New York

Ellsworth Kelly

Leo Castelli Gallery Uptown

The relationship of Ellsworth Kelly’s sculpture to his painting has always been problematic. While his sculpture seemed like the logical outcome of Kelly’s particular kind of painting, it also seemed superfluous. His painted shapes, flat and taut, always looked ready to spring right off the canvas and become sculpture. But the sculpture, having “sprung,” suffered a loss of tension; it failed to achieve in actuality what the paintings achieved by implication. The paintings expanded confidently into real space; the sculpture, already there, appeared homeless and heavy.

In Kelly’s recent exhibitions (new sculpture followed by new painting), the relationship between his painting and sculpture has shifted, if only temporarily. While both exhibitions are somewhat below the level of Kelly’s best (and Kelly’s best, after 20 years, has set a very high standard), the sculpture suddenly seems more adventuresome than the painting. The new sculpture attempts to pick up where his recent curve paintings left off: the new paintings, on the other hand, seem to be sitting out this round.

For the first time Kelly is doing sculpture in series. Eight sculptures filled the front room at Castelli like a group of columns, or a grove of trees. Each is a single thin sheet of unpainted Cor-ten or aluminum. All are 10 feet high and narrow, up to 20 inches across, and curved in or out on their vertical edges, which gives them their own kind of entasis and slight allusions to muscular vitality, starkly visible against the white walls. At first the setup seems too completely conceptual and environmental. You get involved with the group as variations on a theme, your glance ricocheting off the many curves and shapes. The curved edges are sections of enormous circles (the radii are 46 feet or 60 feet); the metal seems to be something occurring briefly between two curves that ultimately soar beyond the perimeters of both the material and our vision. But gradually each piece becomes very distinct and individual in its proportions and shape. Each inscribes from bottom to top a different kind of upward movement or energy.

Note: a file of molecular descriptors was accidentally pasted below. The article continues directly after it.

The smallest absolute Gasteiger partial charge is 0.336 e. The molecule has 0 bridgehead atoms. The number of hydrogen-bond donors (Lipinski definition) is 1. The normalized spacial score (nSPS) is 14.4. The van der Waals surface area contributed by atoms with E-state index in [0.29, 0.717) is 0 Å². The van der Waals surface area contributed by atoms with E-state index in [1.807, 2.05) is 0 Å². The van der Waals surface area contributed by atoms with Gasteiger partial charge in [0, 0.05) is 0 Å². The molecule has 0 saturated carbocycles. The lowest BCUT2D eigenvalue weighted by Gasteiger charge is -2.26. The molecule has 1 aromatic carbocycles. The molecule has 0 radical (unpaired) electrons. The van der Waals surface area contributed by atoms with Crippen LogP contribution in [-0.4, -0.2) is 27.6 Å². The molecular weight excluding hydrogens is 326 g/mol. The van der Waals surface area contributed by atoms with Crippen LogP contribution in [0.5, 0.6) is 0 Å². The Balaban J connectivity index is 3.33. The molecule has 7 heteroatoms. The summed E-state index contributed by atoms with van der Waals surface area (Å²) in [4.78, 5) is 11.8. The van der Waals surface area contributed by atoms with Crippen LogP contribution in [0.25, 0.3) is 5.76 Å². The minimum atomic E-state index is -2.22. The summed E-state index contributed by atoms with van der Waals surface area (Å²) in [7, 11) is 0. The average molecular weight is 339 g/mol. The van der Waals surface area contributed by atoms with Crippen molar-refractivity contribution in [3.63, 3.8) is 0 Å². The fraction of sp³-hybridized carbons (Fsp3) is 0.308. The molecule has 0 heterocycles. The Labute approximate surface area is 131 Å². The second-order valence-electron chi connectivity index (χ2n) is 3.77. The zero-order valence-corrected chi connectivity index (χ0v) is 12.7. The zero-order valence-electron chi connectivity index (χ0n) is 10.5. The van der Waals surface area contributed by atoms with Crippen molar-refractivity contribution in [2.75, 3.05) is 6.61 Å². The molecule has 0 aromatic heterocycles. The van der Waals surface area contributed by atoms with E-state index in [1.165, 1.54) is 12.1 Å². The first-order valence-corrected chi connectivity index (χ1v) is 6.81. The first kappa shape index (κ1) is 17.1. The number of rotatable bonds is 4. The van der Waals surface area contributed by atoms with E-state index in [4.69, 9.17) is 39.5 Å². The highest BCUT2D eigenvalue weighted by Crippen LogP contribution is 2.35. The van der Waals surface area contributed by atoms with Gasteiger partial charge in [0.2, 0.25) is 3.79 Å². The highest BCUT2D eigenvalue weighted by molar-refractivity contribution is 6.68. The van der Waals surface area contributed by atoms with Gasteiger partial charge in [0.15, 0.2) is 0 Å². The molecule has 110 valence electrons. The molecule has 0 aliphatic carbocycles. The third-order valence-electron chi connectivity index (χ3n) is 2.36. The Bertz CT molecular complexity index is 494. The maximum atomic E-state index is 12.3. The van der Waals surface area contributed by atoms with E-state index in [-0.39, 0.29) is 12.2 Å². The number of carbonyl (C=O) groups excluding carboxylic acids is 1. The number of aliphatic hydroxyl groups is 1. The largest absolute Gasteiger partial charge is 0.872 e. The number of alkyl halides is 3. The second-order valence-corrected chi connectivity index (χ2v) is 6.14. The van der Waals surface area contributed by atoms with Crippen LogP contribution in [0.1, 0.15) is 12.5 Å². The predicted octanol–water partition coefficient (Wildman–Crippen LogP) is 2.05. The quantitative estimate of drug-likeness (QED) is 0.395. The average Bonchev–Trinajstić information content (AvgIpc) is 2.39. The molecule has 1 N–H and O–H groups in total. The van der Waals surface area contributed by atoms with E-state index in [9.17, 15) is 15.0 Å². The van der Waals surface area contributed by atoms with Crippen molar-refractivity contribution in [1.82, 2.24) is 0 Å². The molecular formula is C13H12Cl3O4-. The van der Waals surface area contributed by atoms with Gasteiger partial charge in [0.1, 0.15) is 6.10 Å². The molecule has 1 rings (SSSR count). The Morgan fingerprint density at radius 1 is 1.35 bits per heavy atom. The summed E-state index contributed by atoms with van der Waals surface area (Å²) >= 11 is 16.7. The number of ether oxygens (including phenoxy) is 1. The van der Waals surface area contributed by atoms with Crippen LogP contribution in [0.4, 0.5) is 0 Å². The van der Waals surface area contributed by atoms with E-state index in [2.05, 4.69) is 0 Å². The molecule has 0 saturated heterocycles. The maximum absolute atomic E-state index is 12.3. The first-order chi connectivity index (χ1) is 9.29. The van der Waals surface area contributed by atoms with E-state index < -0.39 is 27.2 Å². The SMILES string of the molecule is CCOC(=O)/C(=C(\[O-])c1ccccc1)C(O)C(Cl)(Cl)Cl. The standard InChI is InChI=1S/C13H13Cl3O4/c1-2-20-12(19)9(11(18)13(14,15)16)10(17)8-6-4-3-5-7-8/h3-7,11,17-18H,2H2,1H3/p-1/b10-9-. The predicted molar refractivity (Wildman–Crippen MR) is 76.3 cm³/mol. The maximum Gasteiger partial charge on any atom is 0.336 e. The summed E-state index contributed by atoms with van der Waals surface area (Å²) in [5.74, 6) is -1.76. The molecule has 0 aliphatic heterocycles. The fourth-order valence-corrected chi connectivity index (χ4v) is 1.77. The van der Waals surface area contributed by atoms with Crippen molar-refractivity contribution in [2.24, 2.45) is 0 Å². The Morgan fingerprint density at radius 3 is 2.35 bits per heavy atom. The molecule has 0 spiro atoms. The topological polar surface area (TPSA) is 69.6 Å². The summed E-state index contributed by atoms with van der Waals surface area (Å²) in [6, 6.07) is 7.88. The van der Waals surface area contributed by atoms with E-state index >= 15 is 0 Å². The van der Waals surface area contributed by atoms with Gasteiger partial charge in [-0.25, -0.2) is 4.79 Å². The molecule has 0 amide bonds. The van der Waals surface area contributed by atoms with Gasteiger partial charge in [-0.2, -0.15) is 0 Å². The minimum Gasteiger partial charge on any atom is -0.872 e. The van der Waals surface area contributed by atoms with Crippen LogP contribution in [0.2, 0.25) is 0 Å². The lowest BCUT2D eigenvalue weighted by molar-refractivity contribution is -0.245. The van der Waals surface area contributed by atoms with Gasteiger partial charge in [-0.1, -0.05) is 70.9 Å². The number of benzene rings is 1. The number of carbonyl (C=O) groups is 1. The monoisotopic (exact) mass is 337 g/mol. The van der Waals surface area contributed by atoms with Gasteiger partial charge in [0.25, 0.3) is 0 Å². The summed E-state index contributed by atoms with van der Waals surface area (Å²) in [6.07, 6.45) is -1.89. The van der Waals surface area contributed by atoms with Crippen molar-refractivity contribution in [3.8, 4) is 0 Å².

As the sense of an environment disperses and you realize that each can manage by itself (thankfully, because this totemic, ritualistic grouping finally seems a trifle out of character with Kelly’s abstraction), it is also clear that each must nonetheless be seen against a white wall. To a certain extent the shapes are silhouettes, but the unpainted metal surfaces clearly counter this effect. The curved shapes do, however, interact with both the white walls and the surrounding space as Kelly’s paintings always have: in terms of a tenuous reciprocal pressure, each pushing against the other, complementing, completing the other. The elongation of the curve tautens and integrates the sculptures so that they are no longer heavy or isolated in space. And these pieces have found, in this new weightlessness, an increased dignity and solemnity. Here, a maturing of Kelly’s sculpture results in an engrossing, appealing quality of animation: the double ability of these pieces to be both austere and slightly comical, almost as if they are as skeptical of their own simplicity as they are assured that it is sufficiently rewarding.

Two of Kelly’s paintings also use the curve; they are the more successful of the five paintings exhibited but they aren’t on a par with the preceding curve paintings. All the paintings are gray, a new color for Kelly, and all are rectangular, for the first time in several years. The surfaces on the two new curve paintings, Gray Curve I and Gray Curve II, are soft and brushy; they are the first Kellys in about two decades to look hand-painted. In both, the grays are light and close-valued; the curves are not distinct sharp lines but wide brushstrokes, making the color shifts somewhat hazy from a distance and indiscernible from close up. The curve proceeds across the paintings in a leisurely fashion, creating a soft, atmospheric light and space. Instead of expanding into space, these paintings merely contain it. It’s like looking at the earth’s curve, but it is a depiction of spaciousness rather than an immediate sensation of it. After years of making paintings which nudge toward sculpture, Kelly is suddenly making pictures. These two paintings are large: one is 9 by 18 feet and the other, more dramatic, is 30 inches by 20 feet. I felt I could walk into them, which is only momentarily exciting, because Kelly is substituting actual size for an intimation of immensity and spatial continuity. The size, surface, and colors of these two paintings seem vague and absorbent for Kelly, whose art has always been one of exactitudes. I am interested by Kelly’s efforts to push these paintings into untried territory, but the earlier crackling, outward flash is missing, and so far nothing has taken its place.

Roberta Smith